Alison Roxby MD, MSc is an Associate Professor jointly appointed in the Departments of Medicine and Global Health. She received her MD degree from UNC-Chapel Hill and a Master’s of Science in Public Health from the London School of Hygiene and Tropical Medicine. She has worked in 5 different African countries to improve access to HIV care and prevent HIV transmission. Alison lived in Nairobi from 2009-2010, where she was a Fogarty International Clinical Research Fellow and served as the study physician for the Valacyclovir in Pregnancy trial. Alison currently holds an R01 award from NICHD entitled “Incident STIs in Kenyan Girls: a prospective cohort spanning sexual debut’, and an R21 award from NIAID entitled “DMPA use and vaginal bacterial diversity among African women.” Her research studies the interaction of contraceptives and sexually transmitted infections in women. She has been heavily involved in training grants to improve representation of African colleagues in research and leadership, including co-leading a Scientific Working Group and Early stage Investigator Mentoring group with the Center for AIDS Research. She also sees adult HIV patients at Madison Clinic and is the Clinic Director of the Roosevelt Virology Clinic at UWMC. In 2020, she began to work in COVID-19 studying key populations in the King County area, including residents of nursing facilities and the workers who care for them, and joined the Coronavirus Prevention Network (CoVPN) at Fred Hutch to help ensure adequate representation of key populations in Coronavirus prevention clinical trials.
- HIV and Women
- Family planning and HIV risk
- Genital immunology
- Prevention of mother to child transmission of HIV
- HIV/AIDS treatment and prevention
- Family planning
- Sexually transmitted diseases
- Women's health and HIV
- Pre-exposure prophylaxis (PrEP)
education & training
MD, University of North Carolina School of Medicine, Chapel Hill, NC (2003)
Residency in Internal Medicine, Stanford University Hospitals, Palo Alto CA (2006-2006)
Fellowship in Infectious Diseasesm University of Washington, Seattle WA (2007-2012)
National Institutes of Health Loan Repayment Program
Alpha Omega Alpha
Phi Beta Kappa, University of North Carolina (1996)
Fogarty International Clinical Research Fellow, Nairobi, Kenya (2009-2010)
Infectious Diseases Society of America Special Citation for Research Abstract, Vancouver BC, Canada (2010)
University of Washington Center for AIDS Research (CFAR) New Investigator Award (2011)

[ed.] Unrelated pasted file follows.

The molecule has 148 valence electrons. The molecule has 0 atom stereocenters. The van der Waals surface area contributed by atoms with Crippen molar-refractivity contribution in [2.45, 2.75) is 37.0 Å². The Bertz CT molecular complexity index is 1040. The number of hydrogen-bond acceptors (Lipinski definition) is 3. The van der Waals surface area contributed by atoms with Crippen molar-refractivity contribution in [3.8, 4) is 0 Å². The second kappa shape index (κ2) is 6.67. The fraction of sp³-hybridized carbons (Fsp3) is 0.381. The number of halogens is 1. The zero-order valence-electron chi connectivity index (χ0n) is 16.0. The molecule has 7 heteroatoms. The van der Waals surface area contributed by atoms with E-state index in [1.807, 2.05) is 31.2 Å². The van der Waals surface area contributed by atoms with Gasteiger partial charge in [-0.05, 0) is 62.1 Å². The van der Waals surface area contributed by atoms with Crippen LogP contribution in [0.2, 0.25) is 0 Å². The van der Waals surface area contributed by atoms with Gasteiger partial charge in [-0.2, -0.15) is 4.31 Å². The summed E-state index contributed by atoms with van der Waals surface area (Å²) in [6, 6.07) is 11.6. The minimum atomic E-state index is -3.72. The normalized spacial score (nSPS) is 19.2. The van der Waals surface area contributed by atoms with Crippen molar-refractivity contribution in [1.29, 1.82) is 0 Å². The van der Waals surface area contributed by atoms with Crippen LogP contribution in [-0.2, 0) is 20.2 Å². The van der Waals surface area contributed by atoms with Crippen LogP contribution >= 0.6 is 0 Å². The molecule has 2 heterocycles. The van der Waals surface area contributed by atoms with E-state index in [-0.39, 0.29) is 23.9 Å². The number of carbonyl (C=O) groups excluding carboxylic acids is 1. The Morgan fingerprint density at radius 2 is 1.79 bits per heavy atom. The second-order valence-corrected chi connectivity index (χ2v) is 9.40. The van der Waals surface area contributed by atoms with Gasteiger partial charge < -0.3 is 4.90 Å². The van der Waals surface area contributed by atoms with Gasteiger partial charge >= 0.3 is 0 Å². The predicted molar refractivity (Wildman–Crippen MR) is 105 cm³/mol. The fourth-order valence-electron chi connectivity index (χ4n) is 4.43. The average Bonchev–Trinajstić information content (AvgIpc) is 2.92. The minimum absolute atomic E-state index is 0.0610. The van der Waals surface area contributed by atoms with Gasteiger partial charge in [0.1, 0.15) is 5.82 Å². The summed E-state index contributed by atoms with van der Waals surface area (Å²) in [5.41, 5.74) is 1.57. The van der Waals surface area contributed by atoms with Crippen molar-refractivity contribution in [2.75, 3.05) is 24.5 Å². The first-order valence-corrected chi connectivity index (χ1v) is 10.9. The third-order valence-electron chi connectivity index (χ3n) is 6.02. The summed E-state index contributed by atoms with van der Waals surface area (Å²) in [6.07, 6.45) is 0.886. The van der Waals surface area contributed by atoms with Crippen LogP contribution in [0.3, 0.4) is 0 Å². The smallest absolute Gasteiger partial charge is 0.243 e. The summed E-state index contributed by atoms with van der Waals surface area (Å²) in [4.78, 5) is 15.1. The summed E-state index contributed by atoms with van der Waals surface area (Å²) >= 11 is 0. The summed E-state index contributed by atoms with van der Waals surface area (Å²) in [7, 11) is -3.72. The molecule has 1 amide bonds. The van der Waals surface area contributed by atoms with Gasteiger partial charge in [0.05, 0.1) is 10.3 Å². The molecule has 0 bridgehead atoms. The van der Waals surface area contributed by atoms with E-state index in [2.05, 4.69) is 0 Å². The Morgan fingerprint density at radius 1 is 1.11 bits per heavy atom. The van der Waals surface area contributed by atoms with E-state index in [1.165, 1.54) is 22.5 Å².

Chair of Medicine Scholar Award, University of Washington, Department of Medicine (2014)
Golden Eddy Award, best patient education document (2014)
Corcorran, MA, Olin, S, Rani, G, Nasenbeny, K, Constantino-Shor, C, Holmes, C et al.. Prolonged Persistence of PCR-detectable Virus During an Outbreak of SARS-CoV-2 in an Inpatient Geriatric Psychiatry Unit in King County, Washington. Am J Infect Control. 2020; :. doi: 10.1016/j.ajic.2020.08.025. PubMed PMID:32827597 PubMed Central PMC7438365.
Yuh, T, Micheni, M, Selke, S, Oluoch, L, Kiptinness, C, Magaret, A et al.. Sexually Transmitted Infections Among Kenyan Adolescent Girls and Young Women With Limited Sexual Experience. Front Public Health. 2020;8 :303. doi: 10.3389/fpubh.2020.00303. PubMed PMID:32766197 PubMed Central PMC7381162.
Casmir, E, Daniel, AK, Ongolly, F, Thuo, N, Oluoch, L, Kiptinness, C et al.. Protection at First Sexual Intercourse Among Adolescent Girls and Young Women in Kenya. Arch Sex Behav. 2020; :. doi: 10.1007/s10508-020-01785-w. PubMed PMID:32720186 .
LaCourse, SM, Kachikis, A, Blain, M, Simmons, LE, Mays, JA, Pattison, AD et al.. Low prevalence of SARS-CoV-2 among pregnant and postpartum patients with universal screening in Seattle, Washington. Clin. Infect. Dis. 2020; :. doi: 10.1093/cid/ciaa675. PubMed PMID:32472688 PubMed Central PMC7314151.
Roxby, AC, Greninger, AL, Hatfield, KM, Lynch, JB, Dellit, TH, James, A et al.. Outbreak Investigation of COVID-19 Among Residents and Staff of an Independent and Assisted Living Community for Older Adults in Seattle, Washington. JAMA Intern Med. 2020; :. doi: 10.1001/jamainternmed.2020.2233. PubMed PMID:32437547 PubMed Central PMC7292007.